Boriz Hinz in lab

Dentistry’s Undergraduate Summer Research Program Returns

By Rachel Boutet

After a one-year hiatus due to COVID-19 restrictions, the Faculty of Dentistry is again offering its Undergraduate Summer Research Program. Summer 2020 was the first time in decades the program was unable to operate. This year, the Faculty’s Boris Hinz and Leah Raz have worked with a team of principal investigators (PIs) to ensure dentistry students have this unique opportunity.

The program provides approximately 25 undergraduate students with experience in laboratory and clinical research. PIs submit their projects and are matched with students based on their applications. This exposes students to an active research group in the early stage of their training. 

Although COVID-19 restrictions have changed some of the ways the program will operate, Hinz, the program’s coordinator and a distinguished professor at the Faculty, is dedicated to ensuring the students have the best research experience possible. PPE, a working booking system and physically distancing measures have all been put in place by the research office. 

The global pandemic has also impacted the ability for many DDS students to join the program for the May start. 
 
“Due to face-to-face teaching restrictions during this past academic year, many of our undergraduate students will be finishing their pre-clinical training up until June,” says Hinz. “We didn’t want them to miss out on this fantastic program so we have made arrangements for alternate start dates and research hours.”

This flexibility in scheduling means instead of missing out on the program entirely, students are still able to engage in the collaborative research opportunities with their fellow classmates. Hinz says what’s unique about this program is students get to seek out an idea, follow it and dive into the unknown without the worry of it affecting their grades.

“Not all of the research ends with your typical success, and that’s ok,” says Hinz. “As a researcher, things don’t always go as planned, but the learnings you gain along the way will benefit the way you approach your next project. I also believe it helps prepare our students for life outside of the classroom as they move into their careers. Not everything will always go as planned, but you adapt, you learn from it, and you apply that knowledge to the future.”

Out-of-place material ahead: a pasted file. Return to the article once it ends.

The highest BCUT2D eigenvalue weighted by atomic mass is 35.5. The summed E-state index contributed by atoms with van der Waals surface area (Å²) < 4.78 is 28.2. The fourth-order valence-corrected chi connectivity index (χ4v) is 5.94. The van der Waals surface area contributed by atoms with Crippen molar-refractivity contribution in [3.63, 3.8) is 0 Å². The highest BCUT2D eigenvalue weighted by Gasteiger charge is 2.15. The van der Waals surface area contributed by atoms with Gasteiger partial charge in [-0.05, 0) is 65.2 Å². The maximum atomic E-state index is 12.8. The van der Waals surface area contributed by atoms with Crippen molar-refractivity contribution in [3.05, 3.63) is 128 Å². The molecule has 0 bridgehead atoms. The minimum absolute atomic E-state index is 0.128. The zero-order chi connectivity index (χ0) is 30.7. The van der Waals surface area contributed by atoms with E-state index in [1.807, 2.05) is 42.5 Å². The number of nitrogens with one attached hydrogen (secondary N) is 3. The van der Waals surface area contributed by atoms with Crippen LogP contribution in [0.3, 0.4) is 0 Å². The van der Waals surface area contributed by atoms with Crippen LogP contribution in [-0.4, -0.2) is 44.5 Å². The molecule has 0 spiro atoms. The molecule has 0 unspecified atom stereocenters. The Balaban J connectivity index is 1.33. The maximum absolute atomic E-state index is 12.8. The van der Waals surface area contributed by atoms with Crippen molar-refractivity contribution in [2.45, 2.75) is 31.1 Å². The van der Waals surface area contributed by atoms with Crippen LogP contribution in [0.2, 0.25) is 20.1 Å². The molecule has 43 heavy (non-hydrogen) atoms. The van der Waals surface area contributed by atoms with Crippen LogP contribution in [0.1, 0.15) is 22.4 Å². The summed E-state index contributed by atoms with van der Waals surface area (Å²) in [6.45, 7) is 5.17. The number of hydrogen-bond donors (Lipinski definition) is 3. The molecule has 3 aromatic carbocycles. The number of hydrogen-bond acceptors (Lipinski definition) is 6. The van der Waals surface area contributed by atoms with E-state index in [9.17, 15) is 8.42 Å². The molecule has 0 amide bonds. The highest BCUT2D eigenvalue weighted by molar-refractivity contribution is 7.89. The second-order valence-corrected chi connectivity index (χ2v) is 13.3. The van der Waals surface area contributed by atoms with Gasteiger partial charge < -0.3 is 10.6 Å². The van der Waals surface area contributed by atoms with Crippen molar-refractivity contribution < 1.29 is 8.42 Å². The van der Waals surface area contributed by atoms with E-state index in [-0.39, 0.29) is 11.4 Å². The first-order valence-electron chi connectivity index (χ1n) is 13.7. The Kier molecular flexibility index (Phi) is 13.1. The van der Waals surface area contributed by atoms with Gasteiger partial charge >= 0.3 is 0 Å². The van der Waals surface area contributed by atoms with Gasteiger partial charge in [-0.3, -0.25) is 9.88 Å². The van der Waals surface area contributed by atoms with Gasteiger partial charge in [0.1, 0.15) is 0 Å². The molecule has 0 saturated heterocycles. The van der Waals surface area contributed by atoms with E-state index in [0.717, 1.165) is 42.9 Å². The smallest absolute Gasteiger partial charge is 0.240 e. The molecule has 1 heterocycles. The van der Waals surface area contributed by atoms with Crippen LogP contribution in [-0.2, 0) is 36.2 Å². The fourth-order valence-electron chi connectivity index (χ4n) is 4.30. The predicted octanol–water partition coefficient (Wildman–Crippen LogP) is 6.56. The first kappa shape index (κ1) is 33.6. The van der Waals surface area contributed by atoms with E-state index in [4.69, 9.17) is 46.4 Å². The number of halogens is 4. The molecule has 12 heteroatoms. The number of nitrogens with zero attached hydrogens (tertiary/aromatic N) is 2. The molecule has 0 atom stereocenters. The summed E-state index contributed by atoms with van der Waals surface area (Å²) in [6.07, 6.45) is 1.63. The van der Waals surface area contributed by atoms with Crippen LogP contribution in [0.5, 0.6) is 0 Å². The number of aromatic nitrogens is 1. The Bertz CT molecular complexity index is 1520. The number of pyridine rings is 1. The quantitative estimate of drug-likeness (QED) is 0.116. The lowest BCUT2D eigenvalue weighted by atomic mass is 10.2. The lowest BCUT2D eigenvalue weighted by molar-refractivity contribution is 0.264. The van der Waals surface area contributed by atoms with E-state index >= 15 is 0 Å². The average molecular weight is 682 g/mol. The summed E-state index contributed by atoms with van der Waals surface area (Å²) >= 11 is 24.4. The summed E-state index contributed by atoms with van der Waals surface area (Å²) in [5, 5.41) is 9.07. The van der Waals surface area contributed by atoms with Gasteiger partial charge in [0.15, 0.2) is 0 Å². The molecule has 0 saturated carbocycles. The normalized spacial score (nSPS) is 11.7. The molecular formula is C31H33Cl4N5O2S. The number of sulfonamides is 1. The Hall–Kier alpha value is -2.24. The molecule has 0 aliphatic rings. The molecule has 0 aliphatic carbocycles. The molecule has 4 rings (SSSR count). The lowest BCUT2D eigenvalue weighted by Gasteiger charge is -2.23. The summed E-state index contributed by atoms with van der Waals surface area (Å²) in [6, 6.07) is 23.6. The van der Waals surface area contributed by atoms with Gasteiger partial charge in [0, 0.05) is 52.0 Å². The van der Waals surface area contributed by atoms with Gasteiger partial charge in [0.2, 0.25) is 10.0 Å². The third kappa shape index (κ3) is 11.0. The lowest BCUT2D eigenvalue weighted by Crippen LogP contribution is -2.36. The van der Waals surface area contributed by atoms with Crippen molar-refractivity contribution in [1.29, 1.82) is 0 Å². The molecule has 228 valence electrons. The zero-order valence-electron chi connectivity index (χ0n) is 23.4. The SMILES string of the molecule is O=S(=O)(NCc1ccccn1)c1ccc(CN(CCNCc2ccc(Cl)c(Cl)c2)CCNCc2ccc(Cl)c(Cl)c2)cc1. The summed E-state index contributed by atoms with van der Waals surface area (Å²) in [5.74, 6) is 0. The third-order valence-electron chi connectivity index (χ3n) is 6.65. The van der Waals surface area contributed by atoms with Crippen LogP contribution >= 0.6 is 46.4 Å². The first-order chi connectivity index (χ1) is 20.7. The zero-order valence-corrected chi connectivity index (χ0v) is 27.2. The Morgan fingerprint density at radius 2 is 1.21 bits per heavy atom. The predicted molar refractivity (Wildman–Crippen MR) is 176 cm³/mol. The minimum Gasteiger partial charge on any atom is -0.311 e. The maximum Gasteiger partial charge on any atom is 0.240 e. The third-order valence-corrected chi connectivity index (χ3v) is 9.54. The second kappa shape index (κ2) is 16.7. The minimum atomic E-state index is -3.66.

Summer students in the research lab
Students participating in the Undergraduate Summer Research Program

Hinz says another important part of this program is demonstrating the importance of researchers and clinicians collaborating. 

“Learning a language to have these two communities be able to talk together is an essential tool for our undergraduate students to learn,” says Hinz. “The earlier they are able to do this, the better they are primed for their future in the profession.”

Research projects will focus on tissue engineering using DNA, 3D-printed polymers, and collagen as materials to improve integration and restoration of teeth and instructs cells in the healing environment. Other projects will involve students in public health-related studies to facilitate patient communication during the COVID-19 pandemic, to analyze dentists’ gender and caries treatment thresholds, and to investigate the dynamics of dental practice financials. 

At the end of the summer, students present their research in 5-minute talks to a panel of judges. The top-ranked presentations are awarded with prizes to support presentation of the work at national and international meetings, including the annual meeting of the International Association for Dental Research (IADR). 

Organizations that have helped fund the program include Natural Sciences and Engineering Research Council of Canada (NSERC) and the University of Toronto Excellence Award (UTEA), and program sponsors including the Dental Alumni Association Summer Student (DAASS) Fund, the Eleanor and Gerald Copeland Grants in Dental Research, Harron Fund, Undergraduate Research Opportunity Program (UROP), the Ontario Dental Association (ODA) Summer Research Award, and previously, the Omicron Kappa Upsilon (OKU). 

“Thanks to funding from the Faculty, our partner organizations and PIs, many of our students are able to spend their summers working in a field that directly relates to their career path,” says Hinz. “Even projects without stipends from the program still offer an exclusive research experience for these students. We are grateful to have this program back up and running and looking forward to the August presentations from our bright and talented students.”

Photo: Boris Hinz (taken pre-pandemic by Jeff Comber)